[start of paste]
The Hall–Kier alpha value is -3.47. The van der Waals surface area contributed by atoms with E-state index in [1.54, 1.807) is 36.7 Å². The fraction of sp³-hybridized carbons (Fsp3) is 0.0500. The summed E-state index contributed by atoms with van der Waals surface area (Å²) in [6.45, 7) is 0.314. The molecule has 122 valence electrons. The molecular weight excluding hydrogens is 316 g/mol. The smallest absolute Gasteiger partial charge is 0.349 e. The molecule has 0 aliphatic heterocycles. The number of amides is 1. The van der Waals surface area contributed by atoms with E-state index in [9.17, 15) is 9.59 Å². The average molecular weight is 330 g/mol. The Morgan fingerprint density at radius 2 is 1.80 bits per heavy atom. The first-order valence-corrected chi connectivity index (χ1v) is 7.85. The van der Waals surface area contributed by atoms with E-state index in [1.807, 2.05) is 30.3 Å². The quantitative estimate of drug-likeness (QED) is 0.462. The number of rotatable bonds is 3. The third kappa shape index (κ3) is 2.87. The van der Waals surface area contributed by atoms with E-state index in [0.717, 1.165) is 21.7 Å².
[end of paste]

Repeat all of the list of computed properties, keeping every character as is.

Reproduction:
The Hall–Kier alpha value is -3.47. The van der Waals surface area contributed by atoms with E-state index in [1.54, 1.807) is 36.7 Å². The fraction of sp³-hybridized carbons (Fsp3) is 0.0500. The summed E-state index contributed by atoms with van der Waals surface area (Å²) in [6.45, 7) is 0.314. The molecule has 122 valence electrons. The molecular weight excluding hydrogens is 316 g/mol. The smallest absolute Gasteiger partial charge is 0.349 e. The molecule has 0 aliphatic heterocycles. The number of amides is 1. The van der Waals surface area contributed by atoms with E-state index in [9.17, 15) is 9.59 Å². The average molecular weight is 330 g/mol. The Morgan fingerprint density at radius 2 is 1.80 bits per heavy atom. The first-order valence-corrected chi connectivity index (χ1v) is 7.85. The van der Waals surface area contributed by atoms with E-state index in [1.807, 2.05) is 30.3 Å². The quantitative estimate of drug-likeness (QED) is 0.462. The number of rotatable bonds is 3. The third kappa shape index (κ3) is 2.87. The van der Waals surface area contributed by atoms with E-state index in [0.717, 1.165) is 21.7 Å².